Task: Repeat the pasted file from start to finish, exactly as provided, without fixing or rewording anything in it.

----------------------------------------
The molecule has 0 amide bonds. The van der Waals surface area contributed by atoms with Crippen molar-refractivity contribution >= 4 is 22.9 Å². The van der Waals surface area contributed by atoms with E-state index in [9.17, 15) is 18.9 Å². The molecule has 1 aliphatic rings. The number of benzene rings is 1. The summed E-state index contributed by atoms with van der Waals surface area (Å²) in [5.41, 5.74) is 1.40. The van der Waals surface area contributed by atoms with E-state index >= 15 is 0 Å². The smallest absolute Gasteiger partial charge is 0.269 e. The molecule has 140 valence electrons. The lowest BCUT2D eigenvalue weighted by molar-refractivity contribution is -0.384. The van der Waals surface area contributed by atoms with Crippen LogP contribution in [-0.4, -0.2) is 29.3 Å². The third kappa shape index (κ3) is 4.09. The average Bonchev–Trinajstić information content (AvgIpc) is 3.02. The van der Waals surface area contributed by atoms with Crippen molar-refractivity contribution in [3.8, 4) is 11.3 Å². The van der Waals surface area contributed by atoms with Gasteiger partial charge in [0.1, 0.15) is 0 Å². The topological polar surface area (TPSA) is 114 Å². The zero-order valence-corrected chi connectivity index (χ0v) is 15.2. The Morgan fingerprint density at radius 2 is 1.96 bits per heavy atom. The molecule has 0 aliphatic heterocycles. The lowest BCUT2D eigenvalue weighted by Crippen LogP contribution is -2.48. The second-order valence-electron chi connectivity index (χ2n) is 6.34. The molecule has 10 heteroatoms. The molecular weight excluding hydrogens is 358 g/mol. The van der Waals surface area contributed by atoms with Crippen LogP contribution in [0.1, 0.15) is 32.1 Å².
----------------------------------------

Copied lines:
The molecule has 0 amide bonds. The van der Waals surface area contributed by atoms with Crippen molar-refractivity contribution >= 4 is 22.9 Å². The van der Waals surface area contributed by atoms with E-state index in [9.17, 15) is 18.9 Å². The molecule has 1 aliphatic rings. The number of benzene rings is 1. The summed E-state index contributed by atoms with van der Waals surface area (Å²) in [5.41, 5.74) is 1.40. The van der Waals surface area contributed by atoms with E-state index >= 15 is 0 Å². The smallest absolute Gasteiger partial charge is 0.269 e. The molecule has 140 valence electrons. The lowest BCUT2D eigenvalue weighted by molar-refractivity contribution is -0.384. The van der Waals surface area contributed by atoms with Crippen LogP contribution in [-0.4, -0.2) is 29.3 Å². The third kappa shape index (κ3) is 4.09. The average Bonchev–Trinajstić information content (AvgIpc) is 3.02. The van der Waals surface area contributed by atoms with Crippen molar-refractivity contribution in [3.8, 4) is 11.3 Å². The van der Waals surface area contributed by atoms with Gasteiger partial charge in [0.1, 0.15) is 0 Å². The topological polar surface area (TPSA) is 114 Å². The zero-order valence-corrected chi connectivity index (χ0v) is 15.2. The Morgan fingerprint density at radius 2 is 1.96 bits per heavy atom. The molecule has 0 aliphatic heterocycles. The lowest BCUT2D eigenvalue weighted by Crippen LogP contribution is -2.48. The second-order valence-electron chi connectivity index (χ2n) is 6.34. The molecule has 10 heteroatoms. The molecular weight excluding hydrogens is 358 g/mol. The van der Waals surface area contributed by atoms with Crippen LogP contribution in [0.1, 0.15) is 32.1 Å².